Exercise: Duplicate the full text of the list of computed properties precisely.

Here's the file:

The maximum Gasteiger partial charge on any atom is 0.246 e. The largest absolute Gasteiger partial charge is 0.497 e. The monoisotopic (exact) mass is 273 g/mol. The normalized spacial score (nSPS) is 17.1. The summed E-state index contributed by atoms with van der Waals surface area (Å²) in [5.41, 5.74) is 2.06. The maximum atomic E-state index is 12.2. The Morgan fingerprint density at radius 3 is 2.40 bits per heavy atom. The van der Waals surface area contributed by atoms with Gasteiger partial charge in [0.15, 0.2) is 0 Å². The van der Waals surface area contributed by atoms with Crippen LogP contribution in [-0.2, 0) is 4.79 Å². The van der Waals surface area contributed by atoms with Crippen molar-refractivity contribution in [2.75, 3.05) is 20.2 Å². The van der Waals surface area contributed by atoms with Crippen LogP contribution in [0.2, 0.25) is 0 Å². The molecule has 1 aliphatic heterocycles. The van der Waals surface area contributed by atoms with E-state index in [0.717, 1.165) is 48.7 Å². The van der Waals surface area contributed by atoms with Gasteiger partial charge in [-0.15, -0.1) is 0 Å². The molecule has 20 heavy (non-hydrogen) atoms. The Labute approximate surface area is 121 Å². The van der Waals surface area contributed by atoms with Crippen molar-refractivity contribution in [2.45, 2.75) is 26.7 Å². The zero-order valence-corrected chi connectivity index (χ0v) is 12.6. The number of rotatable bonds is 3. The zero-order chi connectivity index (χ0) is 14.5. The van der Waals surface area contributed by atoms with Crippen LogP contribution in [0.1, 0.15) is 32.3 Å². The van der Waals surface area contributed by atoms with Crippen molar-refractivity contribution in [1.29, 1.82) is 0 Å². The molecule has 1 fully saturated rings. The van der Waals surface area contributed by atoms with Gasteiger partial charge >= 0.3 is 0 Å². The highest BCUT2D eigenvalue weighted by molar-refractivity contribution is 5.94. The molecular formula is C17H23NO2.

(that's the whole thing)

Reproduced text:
The maximum Gasteiger partial charge on any atom is 0.246 e. The largest absolute Gasteiger partial charge is 0.497 e. The monoisotopic (exact) mass is 273 g/mol. The normalized spacial score (nSPS) is 17.1. The summed E-state index contributed by atoms with van der Waals surface area (Å²) in [5.41, 5.74) is 2.06. The maximum atomic E-state index is 12.2. The Morgan fingerprint density at radius 3 is 2.40 bits per heavy atom. The van der Waals surface area contributed by atoms with Gasteiger partial charge in [0.15, 0.2) is 0 Å². The van der Waals surface area contributed by atoms with Crippen LogP contribution in [-0.2, 0) is 4.79 Å². The van der Waals surface area contributed by atoms with Crippen molar-refractivity contribution in [2.75, 3.05) is 20.2 Å². The van der Waals surface area contributed by atoms with Crippen LogP contribution in [0.2, 0.25) is 0 Å². The molecule has 1 aliphatic heterocycles. The van der Waals surface area contributed by atoms with E-state index in [0.717, 1.165) is 48.7 Å². The van der Waals surface area contributed by atoms with Gasteiger partial charge in [-0.15, -0.1) is 0 Å². The molecule has 20 heavy (non-hydrogen) atoms. The Labute approximate surface area is 121 Å². The van der Waals surface area contributed by atoms with Crippen molar-refractivity contribution in [2.45, 2.75) is 26.7 Å². The zero-order valence-corrected chi connectivity index (χ0v) is 12.6. The number of rotatable bonds is 3. The zero-order chi connectivity index (χ0) is 14.5. The van der Waals surface area contributed by atoms with Crippen LogP contribution in [0.1, 0.15) is 32.3 Å². The van der Waals surface area contributed by atoms with Crippen molar-refractivity contribution in [1.29, 1.82) is 0 Å². The molecule has 1 fully saturated rings. The van der Waals surface area contributed by atoms with Gasteiger partial charge >= 0.3 is 0 Å². The highest BCUT2D eigenvalue weighted by molar-refractivity contribution is 5.94. The molecular formula is C17H23NO2.